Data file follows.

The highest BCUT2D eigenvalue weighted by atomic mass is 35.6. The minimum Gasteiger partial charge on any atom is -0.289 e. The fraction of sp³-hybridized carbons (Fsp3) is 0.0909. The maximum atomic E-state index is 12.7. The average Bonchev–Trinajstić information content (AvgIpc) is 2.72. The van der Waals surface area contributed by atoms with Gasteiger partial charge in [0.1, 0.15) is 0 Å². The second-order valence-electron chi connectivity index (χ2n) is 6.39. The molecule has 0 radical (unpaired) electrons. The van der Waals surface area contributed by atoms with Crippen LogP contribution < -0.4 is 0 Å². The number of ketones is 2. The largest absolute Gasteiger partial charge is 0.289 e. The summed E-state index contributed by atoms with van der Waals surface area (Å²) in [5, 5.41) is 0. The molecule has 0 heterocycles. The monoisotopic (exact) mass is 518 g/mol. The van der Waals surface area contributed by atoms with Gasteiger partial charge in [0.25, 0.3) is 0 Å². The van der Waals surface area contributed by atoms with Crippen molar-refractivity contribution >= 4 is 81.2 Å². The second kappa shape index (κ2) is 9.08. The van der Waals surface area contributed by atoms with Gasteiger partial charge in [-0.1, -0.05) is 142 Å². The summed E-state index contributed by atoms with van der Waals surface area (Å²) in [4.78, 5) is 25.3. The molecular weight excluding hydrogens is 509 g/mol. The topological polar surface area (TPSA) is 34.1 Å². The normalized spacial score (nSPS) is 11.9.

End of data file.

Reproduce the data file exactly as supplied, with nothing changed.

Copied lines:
The highest BCUT2D eigenvalue weighted by atomic mass is 35.6. The minimum Gasteiger partial charge on any atom is -0.289 e. The fraction of sp³-hybridized carbons (Fsp3) is 0.0909. The maximum atomic E-state index is 12.7. The average Bonchev–Trinajstić information content (AvgIpc) is 2.72. The van der Waals surface area contributed by atoms with Gasteiger partial charge in [0.1, 0.15) is 0 Å². The second-order valence-electron chi connectivity index (χ2n) is 6.39. The molecule has 0 radical (unpaired) electrons. The van der Waals surface area contributed by atoms with Crippen LogP contribution < -0.4 is 0 Å². The number of ketones is 2. The largest absolute Gasteiger partial charge is 0.289 e. The summed E-state index contributed by atoms with van der Waals surface area (Å²) in [5, 5.41) is 0. The molecule has 0 heterocycles. The monoisotopic (exact) mass is 518 g/mol. The van der Waals surface area contributed by atoms with Gasteiger partial charge in [0.25, 0.3) is 0 Å². The van der Waals surface area contributed by atoms with Crippen molar-refractivity contribution >= 4 is 81.2 Å². The second kappa shape index (κ2) is 9.08. The van der Waals surface area contributed by atoms with Gasteiger partial charge in [-0.1, -0.05) is 142 Å². The summed E-state index contributed by atoms with van der Waals surface area (Å²) in [4.78, 5) is 25.3. The molecular weight excluding hydrogens is 509 g/mol. The topological polar surface area (TPSA) is 34.1 Å². The normalized spacial score (nSPS) is 11.9.